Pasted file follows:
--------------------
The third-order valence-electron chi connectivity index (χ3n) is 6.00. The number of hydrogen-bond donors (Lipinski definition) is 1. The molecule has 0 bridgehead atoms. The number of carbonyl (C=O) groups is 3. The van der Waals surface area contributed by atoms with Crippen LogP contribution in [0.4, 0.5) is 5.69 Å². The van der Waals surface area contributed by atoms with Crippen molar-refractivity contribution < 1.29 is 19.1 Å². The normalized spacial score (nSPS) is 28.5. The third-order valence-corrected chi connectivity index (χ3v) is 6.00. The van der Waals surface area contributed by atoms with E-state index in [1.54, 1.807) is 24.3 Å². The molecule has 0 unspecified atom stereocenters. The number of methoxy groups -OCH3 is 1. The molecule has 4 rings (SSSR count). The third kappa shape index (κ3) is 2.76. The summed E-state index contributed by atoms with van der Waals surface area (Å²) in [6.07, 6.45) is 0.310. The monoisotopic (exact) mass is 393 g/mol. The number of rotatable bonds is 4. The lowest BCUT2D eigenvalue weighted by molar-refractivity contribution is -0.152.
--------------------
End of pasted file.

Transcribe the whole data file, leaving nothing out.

The third-order valence-electron chi connectivity index (χ3n) is 6.00. The number of hydrogen-bond donors (Lipinski definition) is 1. The molecule has 0 bridgehead atoms. The number of carbonyl (C=O) groups is 3. The van der Waals surface area contributed by atoms with Crippen LogP contribution in [0.4, 0.5) is 5.69 Å². The van der Waals surface area contributed by atoms with Crippen molar-refractivity contribution < 1.29 is 19.1 Å². The normalized spacial score (nSPS) is 28.5. The third-order valence-corrected chi connectivity index (χ3v) is 6.00. The van der Waals surface area contributed by atoms with E-state index in [1.54, 1.807) is 24.3 Å². The molecule has 0 unspecified atom stereocenters. The number of methoxy groups -OCH3 is 1. The molecule has 4 rings (SSSR count). The third kappa shape index (κ3) is 2.76. The summed E-state index contributed by atoms with van der Waals surface area (Å²) in [6.07, 6.45) is 0.310. The monoisotopic (exact) mass is 393 g/mol. The number of rotatable bonds is 4. The lowest BCUT2D eigenvalue weighted by molar-refractivity contribution is -0.152.